ARTS

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May 22, 2009

Court keeps it in the family with supernatural drama

Like it or not, every family has its traditions, its heritage. But sometimes traditions have to be called into question. Court Theatre’s The Piano Lesson is a rich family drama that explores the difficulties of confronting a family legacy that just won’t stay in the past. With an elaborate-yet-welcoming set and a cast of infectious characters, director Ron OJ Parson’s production offers an energetic and thoughtful treatment of August Wilson’s script, interjected with a fun and gritty sense of humor and a touch of the supernatural.

Boy Willie Charles, an ambitious young man from Mississippi, and his friend Lymon have come up to Pittsburgh after a three-year stint in Parchman Prison Farm with a truckload of watermelons to sell. They stop along the way at Boy Willie’s uncle Doaker’s home, where Boy Willie reunites with his sister Berniece. But it soon becomes apparent that Boy Willie isn’t interested in selling just watermelons. He tells Doaker that Sutter, the son of the family who used to own the Charles family as slaves, mysteriously fell down a well. Now he plans to buy Sutter’s land using his savings, the profit from the watermelons, and the money he could get for selling the prized Charles family heirloom—a beautiful old upright piano. Berniece refuses to let Boy Willie sell it. Things get even more complicated when Berniece encounters the ghost of Sutter, who’s looking for Boy Willie for unknown reasons.

As the action rises and the tension deepens between Berniece and Boy Willie, the history of the piano is slowly revealed, leading to revelations about the family’s current circumstances. The conflict is no longer about selling an heirloom, but rather about the meaning of heritage, and to what extent it should rule the lives of the family. It becomes apparent through the play’s numerous subplots that there is more to the piano than just carvings, and more to Boy Willie and Berniece’s relationship than sibling squabbling.

Set in 1936, The Piano Lesson takes place in Doaker Charles’s rustic Pittsburgh home. The house’s warm colors and lighting, along with the detailed set dressings of pictures, dishes, and a fully stocked pantry, communicate the feeling of home comfort to the audience. However, the presence of Sutter’s ghost, never seen by the audience, adds a definite level of uneasiness. He asserts himself by making the set come alive, dimming the lights and spontaneously opening doors and drawers.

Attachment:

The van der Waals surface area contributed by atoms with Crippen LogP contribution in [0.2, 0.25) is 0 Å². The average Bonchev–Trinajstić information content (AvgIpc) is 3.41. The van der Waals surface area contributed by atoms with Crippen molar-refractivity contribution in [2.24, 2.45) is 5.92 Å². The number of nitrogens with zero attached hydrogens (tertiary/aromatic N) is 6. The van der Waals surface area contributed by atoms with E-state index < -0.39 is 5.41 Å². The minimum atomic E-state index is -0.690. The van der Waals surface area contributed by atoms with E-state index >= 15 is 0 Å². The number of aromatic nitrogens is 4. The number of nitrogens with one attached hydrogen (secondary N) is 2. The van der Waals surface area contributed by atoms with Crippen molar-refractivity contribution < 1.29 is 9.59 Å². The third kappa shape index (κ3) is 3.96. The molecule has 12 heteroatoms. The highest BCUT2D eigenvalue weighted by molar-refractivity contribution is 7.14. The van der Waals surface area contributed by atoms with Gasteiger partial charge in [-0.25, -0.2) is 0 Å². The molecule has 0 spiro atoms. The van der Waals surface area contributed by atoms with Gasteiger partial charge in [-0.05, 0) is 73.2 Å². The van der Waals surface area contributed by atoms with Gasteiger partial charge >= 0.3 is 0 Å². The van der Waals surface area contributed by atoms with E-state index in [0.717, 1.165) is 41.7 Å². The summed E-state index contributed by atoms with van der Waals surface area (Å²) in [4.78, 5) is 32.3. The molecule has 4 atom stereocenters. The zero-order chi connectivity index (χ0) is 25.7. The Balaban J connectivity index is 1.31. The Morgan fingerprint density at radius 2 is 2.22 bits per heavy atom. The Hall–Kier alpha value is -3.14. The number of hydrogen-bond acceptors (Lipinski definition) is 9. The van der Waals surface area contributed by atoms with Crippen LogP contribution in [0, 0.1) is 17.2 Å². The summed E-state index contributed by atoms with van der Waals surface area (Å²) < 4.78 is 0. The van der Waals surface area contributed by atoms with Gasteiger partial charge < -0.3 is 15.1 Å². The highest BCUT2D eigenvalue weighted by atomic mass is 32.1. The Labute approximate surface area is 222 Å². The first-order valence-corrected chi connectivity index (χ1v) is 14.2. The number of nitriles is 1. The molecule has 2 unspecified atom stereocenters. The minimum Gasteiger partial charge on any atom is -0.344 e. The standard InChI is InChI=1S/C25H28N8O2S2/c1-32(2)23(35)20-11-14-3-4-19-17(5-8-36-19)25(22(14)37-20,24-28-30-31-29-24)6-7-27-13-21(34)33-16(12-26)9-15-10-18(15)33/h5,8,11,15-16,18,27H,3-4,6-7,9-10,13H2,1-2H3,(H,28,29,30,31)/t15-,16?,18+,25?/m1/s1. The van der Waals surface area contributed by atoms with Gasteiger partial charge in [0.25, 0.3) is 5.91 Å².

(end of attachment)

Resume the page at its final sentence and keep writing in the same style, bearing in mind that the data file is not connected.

The action in The Piano Lesson is energetic and frequently rowdy, so the characters cannot be timid. The cast works together almost flawlessly to produce brilliant, absorbing ensemble work, even in the midst of the production’s tensest moments. Ronald Conner and Brian Weddington, as Boy Willie and Lymon, respectively, form an excellent physical duo. Their mutual energy and frequent roughhousing keep any scene they’re in from dragging. A.C. Smith brings a stoic professionalism to the character of Doaker, making him reasonable and reserved, a straight-faced counterpoint to Boy Willie’s boyish antics.

But it is Alfred H. Wilson in the role of Doaker’s brother Wining Boy who really captures the heart of the audience. While his character does not directly affect the plot, he constantly relieves the tension with his humor or thoughtfulness. As a washed-up recording star, alcoholic, and wandering piano man, Wining Boy is transformed into a loveable trickster and fun-loving boy by Wilson’s hands. Afterwards, he gets us moving with blues interludes played on the historic piano that punctuates both the touching and humorous moments of the play, elevating them to pure poetry.

The Piano Lesson is a true drama; the humor in it comes from the superb acting, not the script. As the play winds up to its frightening, supernatural climax, we find ourselves hoping that Boy Willie, Lymon, Berniece, Doaker, all manage to find a way out of their struggle and reconcile their family history with their own relationships. Living in the home of the Charles family for this short period of time leaves the audience not only with a love of this family, but also with a greater appreciation for the weight of a family’s heritage.